Telomerase

From Academic Kids

Telomerase is an enzyme that adds specific DNA sequence repeats, ("TTAGGG" in all vertebrates) to the 3' ("three prime") end of DNA strands, in the telomere regions at the ends of chromosomes. The enzyme is a reverse transcriptase that carries its own RNA template; the RNA is used as a template for DNA synthesis.

It was discovered by Elizabeth Helen Blackburn.

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Telomerase

Telomerase is composed of two subunits, Telomerase Reverse Transcriptase (hTERT, the 'h' is for human) and hTR (Telomerase RNA). These two subunits are coded for by two different genes in the genome. The coding region of the hTERT gene is 3396bp, which translates to a protein of 1131 amino acids. The polypeptide folds with the hTR subuint, which is not translated and remains as RNA. hTR is 450bp long. hTERT has a 'mitten' structure that allows it to wrap around the chromosome to add basepairs. Check out this site for a cool 3D model of telomerase <[1] (http://www.mun.ca/biochem/courses/3107/images/telomerase_model.gif)>

hTERT is a reverse transcriptase, which is a class of enzymes that creates single stranded DNA using single stranded RNA as a template. These enzymes are utilized in processes such as Reverse Transcriptase PCR, which lets you create a DNA copy of a gene using its mRNA as a template, and the HIV virus uses a reverse transcriptase to make DNA copies of its RNA genome for insertion into human cell chromosomes. hTERT carries its own template around, hTR. Using this template, it can add a six nucleotide repeating sequence, 5'-TTAGGG (in humans and all vertebrates...the sequence differs in other organisms), to the 3' strand of chromosomes. This repeating TTAGGG sequence is called the telomere. The template region of hTR is 3'-CCCAAUCCC. This way, telomerase can bind the first three C's of the template to the last three G's on the chromosome, add a new TTAGGG sequence, let go, grab on to the new G's, and repeat the process.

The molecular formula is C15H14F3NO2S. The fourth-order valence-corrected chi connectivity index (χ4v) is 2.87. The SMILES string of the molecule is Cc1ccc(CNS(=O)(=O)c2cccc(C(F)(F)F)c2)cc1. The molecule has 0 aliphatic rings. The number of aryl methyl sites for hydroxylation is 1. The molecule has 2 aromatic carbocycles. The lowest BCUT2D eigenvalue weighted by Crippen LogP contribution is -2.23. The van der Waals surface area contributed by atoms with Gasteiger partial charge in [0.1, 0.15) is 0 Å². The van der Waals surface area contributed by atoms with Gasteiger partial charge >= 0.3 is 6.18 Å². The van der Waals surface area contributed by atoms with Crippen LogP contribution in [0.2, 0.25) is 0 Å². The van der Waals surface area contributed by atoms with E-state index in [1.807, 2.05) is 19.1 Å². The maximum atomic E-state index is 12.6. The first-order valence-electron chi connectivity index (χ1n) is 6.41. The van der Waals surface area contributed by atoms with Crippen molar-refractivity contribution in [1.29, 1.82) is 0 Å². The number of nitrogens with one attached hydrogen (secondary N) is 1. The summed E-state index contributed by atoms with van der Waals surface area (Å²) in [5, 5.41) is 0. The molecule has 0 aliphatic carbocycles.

The telomere is a structure composed of these TTAGGG repeating sequences and various proteins and acts to protect the terminal ends of chromosomes. This prevents chromosomal fraying and fusion between chromosomes. However, because of DNA replication mechanisms, the telomeres shrink a little bit every time a cell divides. Therefore, telomerase is necessary to maintain the chromosomes of 'immortal' cell lines, those that can divide forever. If telomerase is not present, a cell can divide only about 50-90 times before the telomeres are too short to offer the chromosomes protection. When the telomeres are this short, cell division stops, and the cell has reached the Hayflick Limit. This is the case with most human body tissues, and is one of the reasons why we cannot live forever.

--129.55.200.20 17:23, 17 Jun 2005 (UTC)

Telomerase and Cancer